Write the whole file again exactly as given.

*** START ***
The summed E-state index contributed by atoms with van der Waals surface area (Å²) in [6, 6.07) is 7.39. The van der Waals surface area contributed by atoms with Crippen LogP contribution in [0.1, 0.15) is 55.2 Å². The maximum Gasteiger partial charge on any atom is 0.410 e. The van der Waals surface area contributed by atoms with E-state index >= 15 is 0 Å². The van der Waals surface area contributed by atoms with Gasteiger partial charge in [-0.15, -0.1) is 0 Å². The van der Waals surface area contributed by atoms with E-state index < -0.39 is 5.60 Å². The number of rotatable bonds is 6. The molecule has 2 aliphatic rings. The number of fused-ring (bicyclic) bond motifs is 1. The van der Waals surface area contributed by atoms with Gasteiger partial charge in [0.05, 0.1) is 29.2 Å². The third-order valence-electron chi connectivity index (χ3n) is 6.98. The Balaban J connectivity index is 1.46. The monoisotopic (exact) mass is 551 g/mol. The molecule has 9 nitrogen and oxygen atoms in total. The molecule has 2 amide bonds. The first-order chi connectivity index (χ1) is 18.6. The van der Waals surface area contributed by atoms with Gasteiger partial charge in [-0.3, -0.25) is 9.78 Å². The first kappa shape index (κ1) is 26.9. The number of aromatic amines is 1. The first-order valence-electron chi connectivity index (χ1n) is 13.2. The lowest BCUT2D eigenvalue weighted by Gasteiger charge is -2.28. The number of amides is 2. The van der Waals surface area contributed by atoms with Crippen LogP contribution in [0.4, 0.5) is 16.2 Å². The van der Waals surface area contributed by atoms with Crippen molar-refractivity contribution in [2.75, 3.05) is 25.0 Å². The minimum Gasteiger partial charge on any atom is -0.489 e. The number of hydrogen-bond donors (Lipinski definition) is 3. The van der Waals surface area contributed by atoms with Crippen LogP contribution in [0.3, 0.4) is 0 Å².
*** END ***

The summed E-state index contributed by atoms with van der Waals surface area (Å²) in [6, 6.07) is 7.39. The van der Waals surface area contributed by atoms with Crippen LogP contribution in [0.1, 0.15) is 55.2 Å². The maximum Gasteiger partial charge on any atom is 0.410 e. The van der Waals surface area contributed by atoms with E-state index >= 15 is 0 Å². The van der Waals surface area contributed by atoms with Gasteiger partial charge in [-0.15, -0.1) is 0 Å². The van der Waals surface area contributed by atoms with E-state index < -0.39 is 5.60 Å². The number of rotatable bonds is 6. The molecule has 2 aliphatic rings. The number of fused-ring (bicyclic) bond motifs is 1. The van der Waals surface area contributed by atoms with Gasteiger partial charge in [0.05, 0.1) is 29.2 Å². The third-order valence-electron chi connectivity index (χ3n) is 6.98. The Balaban J connectivity index is 1.46. The monoisotopic (exact) mass is 551 g/mol. The molecule has 9 nitrogen and oxygen atoms in total. The molecule has 2 amide bonds. The first-order chi connectivity index (χ1) is 18.6. The van der Waals surface area contributed by atoms with Gasteiger partial charge in [-0.3, -0.25) is 9.78 Å². The first kappa shape index (κ1) is 26.9. The number of aromatic amines is 1. The first-order valence-electron chi connectivity index (χ1n) is 13.2. The lowest BCUT2D eigenvalue weighted by Gasteiger charge is -2.28. The number of amides is 2. The van der Waals surface area contributed by atoms with Crippen LogP contribution in [0.4, 0.5) is 16.2 Å². The van der Waals surface area contributed by atoms with Crippen molar-refractivity contribution in [2.75, 3.05) is 25.0 Å². The minimum Gasteiger partial charge on any atom is -0.489 e. The number of hydrogen-bond donors (Lipinski definition) is 3. The van der Waals surface area contributed by atoms with Crippen LogP contribution in [0.3, 0.4) is 0 Å².